Adding Unicode Support to an Open Source SQL Database: Experience with MySQL
Thomas R. Emerson - Basis Technology Corporation
MySQL is a popular open source, portable, high-performance, SQL database server available for most Unix platforms, OS/2, and Windows NT. It is widely used as the back-end on Web applications, and is supported by PHP, Phorum, Midgaard, among others. APIs are also available in C, C++, Python, Perl, PHP, Tcl, Dylan, and a number of other languages.
By default the MySQL server uses ISO 8859-1 as its standard character set. It is possible, at compile time, to change the character set/language used by the server for sorting behavior and text encoding. Supported languages include Chinese (Simplified and Traditional), Croatian, Czech, Danish, German, Greek, Hebrew, Japanese, Korean, Russian, Swedish, and Ukrainian. No separation is provided between encoding and language, and the server cannot support multiple languages in a single executable. If you need to maintain data in multiple languages or encodings, you are out of luck.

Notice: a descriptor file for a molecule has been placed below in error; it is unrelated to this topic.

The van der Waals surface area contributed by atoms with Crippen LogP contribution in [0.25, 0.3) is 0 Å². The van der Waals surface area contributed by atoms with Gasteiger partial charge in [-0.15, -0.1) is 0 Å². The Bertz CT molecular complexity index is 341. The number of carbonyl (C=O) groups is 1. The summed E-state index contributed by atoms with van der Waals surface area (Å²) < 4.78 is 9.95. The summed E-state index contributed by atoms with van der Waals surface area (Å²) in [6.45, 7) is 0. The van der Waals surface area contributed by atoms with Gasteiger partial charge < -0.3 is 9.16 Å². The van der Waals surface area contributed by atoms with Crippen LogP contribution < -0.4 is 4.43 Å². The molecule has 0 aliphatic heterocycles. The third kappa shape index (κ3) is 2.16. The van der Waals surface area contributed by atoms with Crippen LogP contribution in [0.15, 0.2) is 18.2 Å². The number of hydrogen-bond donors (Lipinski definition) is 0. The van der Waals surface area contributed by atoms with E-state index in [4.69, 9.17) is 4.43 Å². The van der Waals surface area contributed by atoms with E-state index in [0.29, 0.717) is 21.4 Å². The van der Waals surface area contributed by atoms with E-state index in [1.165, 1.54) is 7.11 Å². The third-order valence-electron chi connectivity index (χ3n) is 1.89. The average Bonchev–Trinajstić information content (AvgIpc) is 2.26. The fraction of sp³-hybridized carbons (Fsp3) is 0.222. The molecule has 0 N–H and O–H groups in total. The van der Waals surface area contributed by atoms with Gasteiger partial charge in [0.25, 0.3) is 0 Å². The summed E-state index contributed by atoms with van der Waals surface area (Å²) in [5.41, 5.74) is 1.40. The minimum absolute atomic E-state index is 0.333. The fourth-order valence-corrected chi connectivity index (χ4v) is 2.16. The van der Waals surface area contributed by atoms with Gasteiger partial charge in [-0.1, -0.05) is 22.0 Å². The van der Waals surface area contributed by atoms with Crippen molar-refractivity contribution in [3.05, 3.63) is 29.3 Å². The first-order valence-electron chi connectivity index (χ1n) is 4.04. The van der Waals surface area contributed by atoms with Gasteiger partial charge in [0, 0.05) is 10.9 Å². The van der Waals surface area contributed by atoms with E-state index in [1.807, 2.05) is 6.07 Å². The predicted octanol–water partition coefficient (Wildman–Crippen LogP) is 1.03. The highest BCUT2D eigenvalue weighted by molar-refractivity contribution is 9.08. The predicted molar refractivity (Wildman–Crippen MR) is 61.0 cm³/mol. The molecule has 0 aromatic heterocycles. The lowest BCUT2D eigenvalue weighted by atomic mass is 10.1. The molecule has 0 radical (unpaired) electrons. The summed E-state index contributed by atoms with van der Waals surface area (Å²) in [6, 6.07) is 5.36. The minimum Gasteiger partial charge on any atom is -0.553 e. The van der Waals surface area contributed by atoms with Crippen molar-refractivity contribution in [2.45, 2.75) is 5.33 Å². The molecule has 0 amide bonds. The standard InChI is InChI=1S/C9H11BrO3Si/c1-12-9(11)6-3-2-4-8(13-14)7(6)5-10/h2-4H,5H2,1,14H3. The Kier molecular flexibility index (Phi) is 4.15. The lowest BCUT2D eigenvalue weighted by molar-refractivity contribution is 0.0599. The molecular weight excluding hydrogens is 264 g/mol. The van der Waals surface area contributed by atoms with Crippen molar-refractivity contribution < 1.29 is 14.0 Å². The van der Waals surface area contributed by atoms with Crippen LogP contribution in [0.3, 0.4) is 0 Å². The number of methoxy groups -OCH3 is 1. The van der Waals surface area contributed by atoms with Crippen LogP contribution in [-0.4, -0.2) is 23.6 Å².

Basis Technology maintains a large amounts of lexical information in a variety of languages, including Japanese, Simplified and Traditional Chinese, Korean, Thai, and English. Recently we moved all of our Chinese data (almost one million UTF-8 encoded cross-referenced lexical items) as well as several mapping tables into a MySQL database. This was done using the default character set (Latin-1) and keeping the data in UTF-8. While this provides a usable environment, the lack of direct Unicode support in MySQL is problematical.
This paper describes the first stages of the full Unicode enablement of MySQL being undertaken by Basis Technology. I describe the design decisions and issues encountered, including MySQL-specific extensions allowing the user to specify the language used for each column in a table, and to import legacy-encoded data into a column. A demo of the Unicode-enabled MySQL being used alone and in conjunction with PHP/Apache will be presented.
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